OC Housing Plaster Crumbles
One afternoon last September, College juniors Kyle DeMars-Johnson and Sean Bernfeld returned to their Village house on 195 N. Professor St. to a surprising sight. “One quarter of the living room ceiling had fallen in, and there was a lot of dust and plaster all over the floor,” recalled DeMars-Johnson. “We took a broom and dustpan and swept up what was on the floor, cleared the damage and called Facilities.”
Director of Facilities Keith Watkins confirmed, “[The students] called. We came out, we addressed the situation. The area was cleaned and patched, made safe.” However, when the results from testing came back, the textured paint on the ceiling was found to contain asbestos.
Demars-Johnson, along with Bernfeld and their other housemates, juniors Adrian Oei of the College and Yong Tak of the Conservatory, was quickly informed of the situation by Residential Education. “Immediately when they got that result back they sent us all e-mails. We could not go inside. I mean, it was common sense not to go inside at that point, but it left us in kind of a fix because all we had outside the house were clothes on our bodies and our backpacks,” said DeMars-Johnson.
At that point, Facilities’ biggest worry was not the asbestos, but letting the students in to retrieve their belongings. “The initial concern was plaster falling, which was why [the students] were initially relocated and not allowed to be back in the house,” said Watkins. After the ceiling was patched, “it was deemed safe to go in the house; any release that might have taken place was insignificant or minor. That [judgment] was from the consultants, from the people doing the testing and from Oberlin College individuals who have had experience dealing with these kinds of scenarios.”
ResEd, meanwhile, found emergency singles for the students. Less than a week later, ResEd and Facilities scheduled a meeting with the students at the N. Professor St. house to allow them to remove their belongings.
DeMars-Johnson remembered, “In that meeting they handed us a copy of the report with the testing from the texturing of the ceiling in the living room that showed that it was positive for asbestos. They told us that this contracting crew had been in there and patched the hole in the ceiling and it was sealed. And they told us that it was safe to go inside and to pack up and move out our belongings.”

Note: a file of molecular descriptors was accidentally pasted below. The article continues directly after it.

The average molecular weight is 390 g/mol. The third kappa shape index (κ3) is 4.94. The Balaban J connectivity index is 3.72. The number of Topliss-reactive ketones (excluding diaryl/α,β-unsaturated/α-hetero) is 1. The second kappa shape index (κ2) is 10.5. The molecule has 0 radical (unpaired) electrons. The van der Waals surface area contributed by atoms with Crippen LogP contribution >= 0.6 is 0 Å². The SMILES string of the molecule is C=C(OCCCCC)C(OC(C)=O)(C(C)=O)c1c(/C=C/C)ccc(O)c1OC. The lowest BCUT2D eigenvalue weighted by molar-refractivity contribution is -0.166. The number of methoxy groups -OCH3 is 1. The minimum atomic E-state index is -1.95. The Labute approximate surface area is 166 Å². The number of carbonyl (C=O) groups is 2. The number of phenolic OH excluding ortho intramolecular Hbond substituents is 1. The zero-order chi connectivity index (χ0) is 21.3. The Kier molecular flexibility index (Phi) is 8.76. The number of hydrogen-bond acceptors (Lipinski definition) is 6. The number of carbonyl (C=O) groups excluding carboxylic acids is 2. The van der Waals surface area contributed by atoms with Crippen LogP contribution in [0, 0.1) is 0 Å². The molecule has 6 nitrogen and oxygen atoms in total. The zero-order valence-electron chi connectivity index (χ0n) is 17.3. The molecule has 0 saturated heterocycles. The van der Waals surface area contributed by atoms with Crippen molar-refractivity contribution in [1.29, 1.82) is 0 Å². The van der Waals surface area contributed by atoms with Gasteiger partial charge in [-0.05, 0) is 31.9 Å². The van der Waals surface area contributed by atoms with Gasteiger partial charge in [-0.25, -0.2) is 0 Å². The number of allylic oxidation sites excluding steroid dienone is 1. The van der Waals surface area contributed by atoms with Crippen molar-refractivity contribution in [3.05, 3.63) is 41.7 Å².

The students and their parents were skeptical. “With the level of testing they’d actually done that was absolutely incorrect, it wasn’t safe to go inside,” said DeMars-Johnson. “They’d only tested the texturing in the ceiling, they did not test the air or any other surfaces in the house to see if [the asbestos] had gone elsewhere. So it was a horribly incompetent thing to tell us.”
Over the next two months the students and their parents and Facilities wrangled over the proper amount of testing. DeMars-Johnson described Facilities and ResEd as “extremely resistant to doing any further testing.”
However, Watkins asserted, “We followed what the consultants and the regulatory agencies were telling us we needed to do. The students and the parents voiced stronger concerns and halted the process. They wanted additional testing done that fell outside of what was being deemed appropriate. Oberlin College once again put a halt on everything and went the extra couple of steps — the extra couple of processes — and got the testing done.”
A month later the tests had been completed to the students and their parents’ satisfaction, and the students were given the green light to return to the house and pack up all their things.
For another month the house underwent extensive repairs. Watkins described the College’s efforts: “We pulled down all the old plaster, we tested all the plaster in the house, core samples, air samples, everything else. Every place that there was any potential for asbestos in the textured surface or there was any possibility that plaster would let loose from its original application in full, everything was pulled off. Sometimes plaster was pulled off because as we were remediating the areas that were unsafe, it caused damage to areas that were safe. So we pretty much ripped out all the plaster everywhere. Once that was all torn down then we had to put it all back together.”
Still more testing of the house had to be done before finally, two weeks before finals, the students were able to move back into their house.
Watkins described the process: “There was constant communication between Oberlin College, the students, the parents that were involved, regulatory agencies and consultants. It was a constant process over a long period of time. There were delays, absolutely, some of them waiting for test results, some of those based on additional reports that were requested by the students and or parents, additional test results — all of those led to quite a long period of time.”